The members of a certain West African tribe tell the legend of the Sky Maiden. It happened once that the people of the tribe noticed their cows were giving less milk than they used to. They could not understand why. One young man volunteered to stay up all night to see what might be happening. After several hours of waiting in the darkness, hiding in a bush, he saw something extraordinary. A young woman of astonishing beauty rode a moonbeam down from heaven to earth, carrying a large pail. She milked the cows, filled her pail, and climbed back up the moonbeam to the sky. The man could not believe what he had seen. The next night, he set a trap near where the cows were kept, and when the maiden came down to milk the cows, he sprang the trap and caught her. "Who are you?" he demanded.
She explained that she was a Sky Maiden, a member of a tribe that lived in the sky and had no food of their own. It was her job to come to earth at night and find food. She pleaded with him to let her out of the net and she would do anything he asked. The man said he would release her only if she agreed to marry him. "I will marry you," she said, "but first you must let me go home for three days to prepare myself. Then I will return and be your wife." He agreed.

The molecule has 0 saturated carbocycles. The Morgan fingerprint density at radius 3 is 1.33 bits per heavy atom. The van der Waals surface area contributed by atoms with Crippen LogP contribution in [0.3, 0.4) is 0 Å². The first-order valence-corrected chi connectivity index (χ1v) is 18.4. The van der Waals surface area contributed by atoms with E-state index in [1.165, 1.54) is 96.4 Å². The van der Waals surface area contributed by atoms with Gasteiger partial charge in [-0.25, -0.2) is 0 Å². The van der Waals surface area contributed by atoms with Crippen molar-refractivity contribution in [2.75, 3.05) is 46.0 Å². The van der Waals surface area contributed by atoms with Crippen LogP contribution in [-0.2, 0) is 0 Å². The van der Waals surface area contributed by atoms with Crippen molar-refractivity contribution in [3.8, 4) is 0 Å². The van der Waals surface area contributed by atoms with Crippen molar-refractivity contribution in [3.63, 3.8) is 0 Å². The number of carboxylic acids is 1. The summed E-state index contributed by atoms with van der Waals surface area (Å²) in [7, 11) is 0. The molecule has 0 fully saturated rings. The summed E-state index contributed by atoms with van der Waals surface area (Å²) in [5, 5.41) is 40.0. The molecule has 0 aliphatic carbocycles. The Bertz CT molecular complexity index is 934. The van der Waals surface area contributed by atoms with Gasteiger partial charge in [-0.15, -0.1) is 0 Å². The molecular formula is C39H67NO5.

Three days later she returned, carrying a large box. "I will be your wife and make you very happy," she told him, "but you must promise me never to look inside this box."
For several weeks they were very happy together. Then one day, while his wife was out, the man was overcome with curiosity and opened the box. There was nothing in it. When the woman came back, she saw her husband looking strangely at her and said, "You looked in the box, didn¹t you? I can¹t live with you anymore."
"Why?" the man asked. "What's so terrible about my peeking into an empty box?"
"I'm not leaving you because you opened the box. I thought you probably would. I'm leaving you because you said it was empty. It wasn't empty; it was full of sky. It contained the light and the air and the smells of my home in the sky. When I went home for the last time, I filled that box with everything that was most precious to me to remind me of where I came from. How can I be your wife if what is most precious to me is emptiness to you?"
November 5, 2008
A Story I Like - The Sky Maiden
I first read this story in Harold Kushner's "Who Needs God?" It's what I most remember from the book, and it resonates so much with what I'm consistently going through now:
Labels: fairy tales